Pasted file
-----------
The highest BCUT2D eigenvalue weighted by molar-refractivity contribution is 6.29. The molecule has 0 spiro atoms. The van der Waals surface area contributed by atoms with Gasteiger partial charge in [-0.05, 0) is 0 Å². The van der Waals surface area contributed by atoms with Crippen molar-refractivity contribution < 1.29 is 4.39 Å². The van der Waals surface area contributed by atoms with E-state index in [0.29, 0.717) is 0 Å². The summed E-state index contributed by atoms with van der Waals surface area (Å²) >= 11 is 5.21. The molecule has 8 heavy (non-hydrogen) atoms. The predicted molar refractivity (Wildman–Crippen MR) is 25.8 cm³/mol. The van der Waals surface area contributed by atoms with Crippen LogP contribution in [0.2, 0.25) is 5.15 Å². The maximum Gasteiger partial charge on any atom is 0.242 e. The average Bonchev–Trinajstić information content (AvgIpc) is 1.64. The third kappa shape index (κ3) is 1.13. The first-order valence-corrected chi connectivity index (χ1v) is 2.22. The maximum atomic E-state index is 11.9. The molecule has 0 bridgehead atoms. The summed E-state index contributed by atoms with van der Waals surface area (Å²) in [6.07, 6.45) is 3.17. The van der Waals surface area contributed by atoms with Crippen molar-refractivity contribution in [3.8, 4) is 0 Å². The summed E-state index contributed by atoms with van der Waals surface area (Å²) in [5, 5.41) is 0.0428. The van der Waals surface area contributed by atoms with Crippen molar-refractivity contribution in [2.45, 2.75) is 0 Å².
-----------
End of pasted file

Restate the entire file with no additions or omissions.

The highest BCUT2D eigenvalue weighted by molar-refractivity contribution is 6.29. The molecule has 0 spiro atoms. The van der Waals surface area contributed by atoms with Gasteiger partial charge in [-0.05, 0) is 0 Å². The van der Waals surface area contributed by atoms with Crippen molar-refractivity contribution < 1.29 is 4.39 Å². The van der Waals surface area contributed by atoms with E-state index in [0.29, 0.717) is 0 Å². The summed E-state index contributed by atoms with van der Waals surface area (Å²) >= 11 is 5.21. The molecule has 8 heavy (non-hydrogen) atoms. The predicted molar refractivity (Wildman–Crippen MR) is 25.8 cm³/mol. The van der Waals surface area contributed by atoms with Crippen LogP contribution in [0.2, 0.25) is 5.15 Å². The maximum Gasteiger partial charge on any atom is 0.242 e. The average Bonchev–Trinajstić information content (AvgIpc) is 1.64. The third kappa shape index (κ3) is 1.13. The first-order valence-corrected chi connectivity index (χ1v) is 2.22. The maximum atomic E-state index is 11.9. The molecule has 0 bridgehead atoms. The summed E-state index contributed by atoms with van der Waals surface area (Å²) in [6.07, 6.45) is 3.17. The van der Waals surface area contributed by atoms with Crippen molar-refractivity contribution in [3.8, 4) is 0 Å². The summed E-state index contributed by atoms with van der Waals surface area (Å²) in [5, 5.41) is 0.0428. The van der Waals surface area contributed by atoms with Crippen molar-refractivity contribution in [2.45, 2.75) is 0 Å².